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Living by wits and trusty blade

Captain Alatriste A Novel Arturo Perez-Reverte Translated from the Spanish by Margaret Sayers Peden Putnam: 258 pp., $23.95

June 26, 2005|Nicholas A. Basbanes | Nicholas A. Basbanes is the author of numerous books, including "A Gentle Madness," "A Splendor of Letters" and the forthcoming "Every Book Its Reader: The Power of the Printed Word to Stir the World."

Hard on the heels of his smashingly successful 2004 epic novel, "The Queen of the South," Spanish author Arturo Perez-Reverte is rewarding his growing U.S. readership with an English-language edition of "Captain Alatriste," an action-filled tale of high-level intrigue and double-dealing that has enjoyed enormous popularity in Europe. A $24-million film starring Viggo Mortensen is already in production in Seville and Toledo.

Set in 17th century Madrid, this wonderfully spirited tale in the tradition of Alexandre Dumas will have purists pulling down their old copies of "The Three Musketeers" and "The Count of Monte Cristo" in search of subtle parallels with the swashbuckling exploits of Alatriste, a freelance swordsman who leaves no doubt in this, his debut appearance, that he is the very best at what he does.

A career combatant who never rose above the rank of sergeant -- the title "captain" was conferred on him by grateful comrades for his proficiency on the battlefield -- Diego Alatriste y Tenorio's glory days of military service are well behind him. The Thirty Years War may rage on in Flanders, but it is nowhere near center stage in this fast-paced novel, in which survival is as much a combination of wit and happenstance as it is of thrust and parry.

These days, Alatriste makes do as a blade for hire, performing bodyguard work here and there, occasionally avenging the anger of betrayed husbands or squaring gambling debts for those who can afford his unique services. He is a hard-nosed caballero, to be sure, but one who takes pride in the fact that he has never knifed a man in the back. Alatriste is "not the most honest or pious of men," his young ward, Inigo de Balboa, asserts, but he is "courageous."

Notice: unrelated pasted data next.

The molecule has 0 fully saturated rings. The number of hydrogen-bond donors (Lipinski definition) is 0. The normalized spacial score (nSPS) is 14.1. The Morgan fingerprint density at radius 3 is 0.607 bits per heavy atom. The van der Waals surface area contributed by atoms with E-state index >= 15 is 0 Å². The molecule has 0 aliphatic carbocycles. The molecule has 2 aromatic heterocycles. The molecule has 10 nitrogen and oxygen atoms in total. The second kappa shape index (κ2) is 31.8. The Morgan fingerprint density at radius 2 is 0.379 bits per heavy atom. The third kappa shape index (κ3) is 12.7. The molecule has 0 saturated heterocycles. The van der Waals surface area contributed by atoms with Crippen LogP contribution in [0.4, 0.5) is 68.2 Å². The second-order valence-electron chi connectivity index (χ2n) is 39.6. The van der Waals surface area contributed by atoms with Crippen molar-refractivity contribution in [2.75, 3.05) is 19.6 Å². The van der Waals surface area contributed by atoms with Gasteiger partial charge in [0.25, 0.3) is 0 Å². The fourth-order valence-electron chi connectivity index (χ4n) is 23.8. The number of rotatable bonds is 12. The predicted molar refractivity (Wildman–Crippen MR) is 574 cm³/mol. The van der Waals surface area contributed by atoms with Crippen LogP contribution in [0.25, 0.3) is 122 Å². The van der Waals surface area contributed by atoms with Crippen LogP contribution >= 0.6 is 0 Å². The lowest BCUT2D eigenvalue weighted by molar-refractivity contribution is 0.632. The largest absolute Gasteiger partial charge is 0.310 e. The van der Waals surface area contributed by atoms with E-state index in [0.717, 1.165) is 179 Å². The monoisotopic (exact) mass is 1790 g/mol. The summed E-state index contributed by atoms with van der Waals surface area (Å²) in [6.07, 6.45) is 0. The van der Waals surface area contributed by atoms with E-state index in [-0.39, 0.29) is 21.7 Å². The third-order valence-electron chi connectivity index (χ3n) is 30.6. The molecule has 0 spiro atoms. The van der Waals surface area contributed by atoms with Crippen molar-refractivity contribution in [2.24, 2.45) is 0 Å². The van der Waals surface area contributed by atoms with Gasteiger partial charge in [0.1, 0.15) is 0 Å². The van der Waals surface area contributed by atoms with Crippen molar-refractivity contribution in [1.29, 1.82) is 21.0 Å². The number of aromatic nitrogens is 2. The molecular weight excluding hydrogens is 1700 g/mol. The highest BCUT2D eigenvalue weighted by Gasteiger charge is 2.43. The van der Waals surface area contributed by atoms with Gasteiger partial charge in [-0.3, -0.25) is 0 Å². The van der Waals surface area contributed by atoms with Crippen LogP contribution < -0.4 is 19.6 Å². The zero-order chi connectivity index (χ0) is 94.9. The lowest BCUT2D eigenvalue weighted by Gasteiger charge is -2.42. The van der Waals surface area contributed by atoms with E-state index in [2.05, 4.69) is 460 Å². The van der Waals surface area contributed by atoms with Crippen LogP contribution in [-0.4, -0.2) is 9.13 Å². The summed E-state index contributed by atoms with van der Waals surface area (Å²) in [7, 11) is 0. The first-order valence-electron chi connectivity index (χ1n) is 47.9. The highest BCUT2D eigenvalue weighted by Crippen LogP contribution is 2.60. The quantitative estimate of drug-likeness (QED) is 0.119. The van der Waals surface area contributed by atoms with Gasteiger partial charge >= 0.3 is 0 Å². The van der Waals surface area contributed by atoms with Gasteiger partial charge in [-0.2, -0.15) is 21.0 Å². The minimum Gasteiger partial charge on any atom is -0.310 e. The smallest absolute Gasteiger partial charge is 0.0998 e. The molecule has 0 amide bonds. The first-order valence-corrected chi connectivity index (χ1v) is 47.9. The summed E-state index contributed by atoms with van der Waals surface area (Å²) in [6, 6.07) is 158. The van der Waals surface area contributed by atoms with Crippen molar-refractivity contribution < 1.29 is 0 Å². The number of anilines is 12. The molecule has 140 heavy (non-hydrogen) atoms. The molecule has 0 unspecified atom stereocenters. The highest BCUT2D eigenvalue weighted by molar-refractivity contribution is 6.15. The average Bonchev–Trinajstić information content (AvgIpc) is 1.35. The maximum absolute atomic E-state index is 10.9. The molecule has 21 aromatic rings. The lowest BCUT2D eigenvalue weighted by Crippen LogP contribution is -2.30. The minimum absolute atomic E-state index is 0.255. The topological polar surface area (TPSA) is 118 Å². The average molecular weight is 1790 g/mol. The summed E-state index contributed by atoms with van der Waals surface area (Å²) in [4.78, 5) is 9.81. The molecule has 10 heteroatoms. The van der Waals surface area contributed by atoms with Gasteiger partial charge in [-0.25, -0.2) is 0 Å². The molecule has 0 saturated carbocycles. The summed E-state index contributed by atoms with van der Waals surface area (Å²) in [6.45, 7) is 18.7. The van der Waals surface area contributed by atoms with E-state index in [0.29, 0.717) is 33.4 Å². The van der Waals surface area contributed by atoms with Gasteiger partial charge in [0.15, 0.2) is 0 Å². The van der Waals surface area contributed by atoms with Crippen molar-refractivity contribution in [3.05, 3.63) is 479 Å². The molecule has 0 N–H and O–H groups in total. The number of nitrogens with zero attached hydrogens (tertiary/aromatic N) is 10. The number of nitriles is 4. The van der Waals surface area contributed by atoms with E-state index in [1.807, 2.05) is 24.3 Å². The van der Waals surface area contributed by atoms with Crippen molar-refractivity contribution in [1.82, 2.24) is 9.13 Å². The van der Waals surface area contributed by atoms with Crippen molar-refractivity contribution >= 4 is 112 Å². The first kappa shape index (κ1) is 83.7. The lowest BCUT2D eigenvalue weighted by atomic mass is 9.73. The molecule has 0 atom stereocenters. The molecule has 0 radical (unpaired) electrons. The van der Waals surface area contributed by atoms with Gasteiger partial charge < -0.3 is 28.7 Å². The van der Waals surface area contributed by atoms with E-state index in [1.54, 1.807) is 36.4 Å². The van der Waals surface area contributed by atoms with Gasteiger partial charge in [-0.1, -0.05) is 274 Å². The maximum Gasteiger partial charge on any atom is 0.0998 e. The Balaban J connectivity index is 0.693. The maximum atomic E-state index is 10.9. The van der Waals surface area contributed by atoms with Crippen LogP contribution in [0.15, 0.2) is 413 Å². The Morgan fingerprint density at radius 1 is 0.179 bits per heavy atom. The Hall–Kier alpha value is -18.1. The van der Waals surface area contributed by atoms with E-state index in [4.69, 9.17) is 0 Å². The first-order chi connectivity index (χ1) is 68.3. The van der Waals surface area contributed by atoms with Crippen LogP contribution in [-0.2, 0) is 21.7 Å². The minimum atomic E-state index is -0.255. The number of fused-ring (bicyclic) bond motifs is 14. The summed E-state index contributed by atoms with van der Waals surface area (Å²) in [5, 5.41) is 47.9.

Bravery is the one trait above all others that resonates most with Alatriste, as he explains when asked by an incredulous acquaintance why he extended mercy to two Englishmen he had been retained to dispatch one night on a dark road outside the capital. "I was a soldier for nearly thirty years," he says. "I have killed, and I have done things for which my soul will be damned for eternity. But I know how to appreciate the gesture of a courageous man. And heretics or not, those men were courageous."

What Alatriste did not know at the time of that ambush, however, was that one of the Englishmen he had spared was the Prince of Wales, traveling incognito through Spain in hopes of wooing the king's daughter to be his bride. That audacious attempt at international fence-mending between Catholic and Protestant powers, coming as it does some three decades after the sinking of the Spanish Armada fleet in the English Channel, provides the back story of the intricately layered plot.

Who hired Alatriste to do that dastardly deed? Since the contract on the Englishmen was put out partly by well-placed people wearing masks -- with conflicting instructions given in a second meeting immediately thereafter with the feared head of the Spanish Inquisition -- culpability and purpose remain one of the singular mysteries of this entertaining confection. Suffice it to say that Alatriste's extraordinary act of mercy provokes repercussions that could cost him his life, not to mention the deep enmity of a murderous companion who is deprived of a huge payday because of Alatriste's pang of conscience.

Employing a structure similar to the one used in "Queen of the South," Perez-Reverte alternates between omniscient narration and the first-person recollections of Inigo, the son of a fallen soldier whose dying wish was that the captain instruct his boy in the nuances of the world. His characterizations are wonderfully fresh and complex, the freewheeling spirit of the times splendidly evoked, with references to real-life personages such as the artist Velazquez, the novelist Cervantes and the playwright Lope de Vega flitting in and out.

Part of the fun here is the succession of glib aphorisms, which must be musical in the original Spanish but are rendered nicely into English by translator Margaret Sayers Peden all the same. We are variously reminded, for instance, that "cemeteries are filled with curious people," that "no one can escape his own shadow," that in problematic times "knowing too much is worse than knowing too little," that the mesmeric sight of a beautiful woman "is how God blinds those He wants to go astray."

With five installments of this iconic figure's continuing adventures out in Spanish since 1996 -- and English editions coming over the next four years -- it gives nothing away to report that Alatriste lives on to amuse us in further complications. It is a great testament to Perez-Reverte's skill as a storyteller that this does not diminish our concern for the captain, a likable knave whose exploits are such that mediocre poets write sonnets about his valor and troubadours sing songs of his dexterity. "It was one of Diego Alatriste's virtues," Inigo tells us, "that he could make friends in Hell."

To be continued, as they say. *

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